“This isn’t a beautiful little showroom with a few cars driving up to look at toilets and tubs,” Firth said. “It’s an industrial site. It’s going to have trucks, tractor-trailer trucks going in and out every single day. You’re going to see it and feel it.”
Others spoke in favor of the proposal. That included Beckford Street resident Rolf Franke-Otten, who complained about the optics of the Alpha Auto site and how redevelopment would give the area a cleaner look.
“I’d like to see something out back,” Franke-Otten said. “I can’t stand it.”
Andover Street resident Alison Troy also praised the project while offering her own complaints — about the complaints.
“I’m getting it from different people who think it’s going to be a lot more busy than it really is,” she said. “It’s a showroom. It isn’t going to be tons of people coming in and out. If it were to be residential, there’d be more people parking and more traffic.”
It was also praised by Robert Liani, owner of Coffee Time Bake Shop on Bridge Street.
“If housing goes there, it’ll add something to the tax base but probably increase costs to the city, kids in the schools,” Liani said. “If a business goes there, it will be no cost to the city, adds taxes.”
The meeting ended with McBeth saying Webb planned to file plans and request the zoning change from the City Council in March. It’s unclear if the City Council would begin the process in March, or if that would launch in April.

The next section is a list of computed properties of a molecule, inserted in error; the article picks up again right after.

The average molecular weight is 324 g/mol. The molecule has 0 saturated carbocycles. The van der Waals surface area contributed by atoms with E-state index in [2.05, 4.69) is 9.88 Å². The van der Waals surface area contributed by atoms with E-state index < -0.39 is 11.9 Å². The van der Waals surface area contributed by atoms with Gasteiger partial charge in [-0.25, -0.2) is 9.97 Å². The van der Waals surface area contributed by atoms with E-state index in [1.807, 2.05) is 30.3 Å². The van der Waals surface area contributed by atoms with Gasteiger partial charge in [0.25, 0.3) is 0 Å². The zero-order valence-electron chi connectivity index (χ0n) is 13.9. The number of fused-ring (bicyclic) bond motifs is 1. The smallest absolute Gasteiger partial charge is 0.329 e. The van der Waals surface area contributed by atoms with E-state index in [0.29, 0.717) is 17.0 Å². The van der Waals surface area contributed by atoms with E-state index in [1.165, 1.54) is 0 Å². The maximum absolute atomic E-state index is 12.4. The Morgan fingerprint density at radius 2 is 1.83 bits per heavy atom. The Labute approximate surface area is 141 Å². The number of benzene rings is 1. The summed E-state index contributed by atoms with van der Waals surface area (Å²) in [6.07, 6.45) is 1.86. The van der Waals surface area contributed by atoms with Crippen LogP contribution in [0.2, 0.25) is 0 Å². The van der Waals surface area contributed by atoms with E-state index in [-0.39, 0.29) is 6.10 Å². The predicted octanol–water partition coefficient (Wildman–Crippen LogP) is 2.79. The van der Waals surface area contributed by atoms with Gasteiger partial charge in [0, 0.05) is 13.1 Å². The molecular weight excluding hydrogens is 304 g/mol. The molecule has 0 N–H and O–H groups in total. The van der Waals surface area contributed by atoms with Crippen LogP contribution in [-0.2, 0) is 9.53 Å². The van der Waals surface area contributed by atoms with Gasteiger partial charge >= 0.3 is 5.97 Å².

Letter: F.W. Webb is not a local business
To the editor:
I’m responding to your recent report about the second new Webb showroom being proposed on Bridge Street in Salem (”F.W. Webb to file updated plans,” Feb. 18). They are multiplying like triffids, aren’t they? I just want to clarify that these ever-multiplying “showrooms” aren’t pretty little showrooms. They support an industrial distribution center, with products coming in and out of them on tractor trailer trucks – like a small-scale Home Depot, which no one would consider a showroom. We in the neighborhood love our local businesses on Bridge Street, but this is not a local business. This is a corporate giant that has distribution centers from New Jersey to Maine, and is using its considerable political power and influence via the Salem City Council to crush us.
Let me tell you what a local business is. Magarian Carpets is located on Bridge Street at the end of my residential street. It has a showroom and a warehouse, all contained in one reasonably sized building, which has reasonably sized vans entering and exiting. Early one morning, I saw Mr. Magarian standing precariously along the side of Bridge Street in a pile of rubble where there should be a sidewalk, looking way down Bridge Street. It was a freezing 6 degrees. So I pulled my car over and asked my friend what was up. He responded that one of his employees has to walk to work down Bridge Street, so he stands out there every morning to watch for him because it’s such a dangerous area. Wow.
Now, I don’t know what he’s going to be able to do if one of those trucks pulling in and out of Webb wipes out his employee, but his concern is heartwarming. This is what local business is all about. But, this story also illustrates how dangerous Bridge Street currently is, even without changing it to industrial use. So, I couldn’t have been more shocked to hear of a second Webb “showroom” being proposed, with more loading docks and more tractor trailer trucks. Can the city really be crazy enough to support this? Mr. Magarian is going to have to hire an armored tank to get his employees safely to work every day.